Tuesday, May 09, 2006

The problem of bad bishops

Let's be clear about it: the Catholic Church in the United States is plagued with many bishops who are just plain bad. Several have turned out to be sexual offenders. Quite a few have been guilty of shifting pederast priests around so they could offend again in new places. Quite a few have little loyalty to the Magisterium, preferring a more convenient faith of their own invention, instead. Quite a few have done everything they could, seemingly, to kill vocations and drive the most dedicated Catholics out of their dioceses.

Enduring such malfeasance would try the patience of any people in any age, but it is especially galling in the U.S. because of our democratic political heritage, and may be precipitating an eruption of anticlericalism that this country has never seen.

Precisely because they're Americans, American Catholics are used to being able to take action when power is being abused in their secular lives. The right to petition the government for redress of grievances was written into our Constitution from the start. If Americans have a corrupt Congressman, they can work to get him out of office. If their boss is tyrannical, they're often able to express their objections to such behavior to higher-ups. If a co-worker is making unwelcome advances, they can file a complaint. The ability to strike back effectively at bad guys is one of the best safety valves in American public life. People who know can do this are far less likely to explode in disorderly and dangerous resistance.

But American Catholics have no option for such redress when it comes to their bishops. There is no mechanism for effective action against a bishop, except the long and tortuous road of asking Rome to intervene. And Rome has seemed mighty reluctant to intervene. Instead of actively policing the bishops and making them toe the line, Rome appears to sit back and wait for complaints to come in, and then look into it -- after a few more years go by.

And this has its price: the bishops too often act like evil prefects in a really bad boarding school -- secure in their license to bend the rules to their liking and to harrass, intimidate, and bully those who oppose them; and secure in the knowledge that if one of the little people gets uppity enough to complain to the headmaster, then that timid, complacent man will hem and haw and ultimately do nothing except to urge the victims to try to get along better with the bullies.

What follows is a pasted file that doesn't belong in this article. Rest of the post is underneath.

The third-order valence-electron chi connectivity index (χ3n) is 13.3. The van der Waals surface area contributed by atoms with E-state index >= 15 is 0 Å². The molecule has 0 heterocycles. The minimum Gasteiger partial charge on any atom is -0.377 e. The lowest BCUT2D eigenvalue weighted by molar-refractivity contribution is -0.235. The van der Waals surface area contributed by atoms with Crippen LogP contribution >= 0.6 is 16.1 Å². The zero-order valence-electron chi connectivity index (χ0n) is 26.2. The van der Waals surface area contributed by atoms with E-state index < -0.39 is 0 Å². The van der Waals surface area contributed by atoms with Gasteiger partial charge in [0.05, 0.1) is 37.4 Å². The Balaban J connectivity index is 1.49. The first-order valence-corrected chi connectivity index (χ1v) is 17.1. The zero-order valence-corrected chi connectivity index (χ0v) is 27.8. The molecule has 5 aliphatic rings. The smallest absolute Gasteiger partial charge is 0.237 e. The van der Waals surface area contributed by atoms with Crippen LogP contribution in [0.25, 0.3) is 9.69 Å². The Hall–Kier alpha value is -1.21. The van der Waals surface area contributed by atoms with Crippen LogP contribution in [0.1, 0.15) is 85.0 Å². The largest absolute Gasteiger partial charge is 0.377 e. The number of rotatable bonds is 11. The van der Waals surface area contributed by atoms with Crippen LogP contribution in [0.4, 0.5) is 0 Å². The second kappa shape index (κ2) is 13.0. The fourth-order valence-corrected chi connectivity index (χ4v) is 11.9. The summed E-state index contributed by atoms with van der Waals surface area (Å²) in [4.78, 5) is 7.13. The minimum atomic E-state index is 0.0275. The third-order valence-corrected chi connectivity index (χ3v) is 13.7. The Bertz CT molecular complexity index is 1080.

That approach works badly outside the Church, and it works badly inside it, too. It's terribly demoralizing to anyone who takes the teachings of the Church seriously to see their own bishop flout those teachings, year after year and decade after decade, and insist that everyone else flout them too -- and then to see that the ultimate authority in Rome will take no action to correct the situation. If anyone's still wondering why so many Catholics have left their Church, this is a darn good place to start looking.

When things reach a breaking point (and I think they're very close to it now), American Catholics will demand a voice in selecting their bishops, and an effective means of promptly removing bishops who have gone bad. And if they don't get it, some will take action to seize it -- and things will then get very messy indeed.

It's all very well to say that these men are successors to the Apostles, for so they are, but it is not a sufficient reason to just pray and remain passive. Judas was an Apostle, too, you know. And some of our bishops are his successors.